US diplomat Susan Rice has admitted releasing incorrect information after September's attack on the American consulate in Libya.
Republican Party senators are expected to try to block the bid by Ms Rice, who is the American ambassador to the United Nations, to become the country's next Secretary of State.
Ms Rice has failed to shut down criticism over what the administration knew about the fatal attack on a US consulate in Libya in September.
She said there had been no attempt to mislead the public, but Republicans were unconvinced.
Ms Rice has admitted she wrongly said the assault arose out of a spontaneous protest.
The BBC reports the 11 September assault on the US consulate triggered a major political row over who knew what and when.
Days afterwards, Ms Rice said in a series of TV interviews that it seemed to have developed out of protests over an anti-Islamic film.
Later intelligence reports suggested it was possibly tied to al-Qaeda affiliates.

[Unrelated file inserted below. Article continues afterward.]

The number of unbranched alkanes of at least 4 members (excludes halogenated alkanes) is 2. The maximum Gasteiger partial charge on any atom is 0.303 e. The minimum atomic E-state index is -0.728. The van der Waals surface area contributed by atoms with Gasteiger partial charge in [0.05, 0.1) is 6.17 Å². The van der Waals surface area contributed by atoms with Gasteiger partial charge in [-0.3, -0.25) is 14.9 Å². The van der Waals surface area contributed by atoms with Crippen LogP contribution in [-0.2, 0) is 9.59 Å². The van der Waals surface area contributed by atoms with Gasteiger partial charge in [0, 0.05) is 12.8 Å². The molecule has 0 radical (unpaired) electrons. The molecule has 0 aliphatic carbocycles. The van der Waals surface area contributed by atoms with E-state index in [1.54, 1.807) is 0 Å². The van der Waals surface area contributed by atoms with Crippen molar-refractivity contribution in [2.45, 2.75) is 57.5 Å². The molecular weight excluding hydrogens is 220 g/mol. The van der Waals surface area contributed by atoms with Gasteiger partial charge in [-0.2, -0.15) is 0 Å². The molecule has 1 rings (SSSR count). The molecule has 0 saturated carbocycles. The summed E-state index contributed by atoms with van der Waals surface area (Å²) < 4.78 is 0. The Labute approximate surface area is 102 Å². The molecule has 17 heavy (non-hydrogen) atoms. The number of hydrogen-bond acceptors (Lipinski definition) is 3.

The attack left four Americans dead, including Ambassador Christopher Stevens.
Senator Lindsey Graham said he still has reservations about Ms Rice's original explanation describing it as "a statement disconnected from reality".
Sen Graham said that he was "more disturbed now than I was before", adding that he would "absolutely" attempt to block any nomination of Ms Rice for Secretary of State.
Senator John McCain said: "We are significantly troubled by many of the answers that we got and some that we didn't get concerning evidence that was leading up to the attack."
White House press secretary Jay Carney said on Tuesday there were "no unanswered questions" about Ms Rice's response to the Benghazi incident, accusing Republicans of being obsessed with it.
The current Secretary of State, Hillary Clinton, is stepping down in January.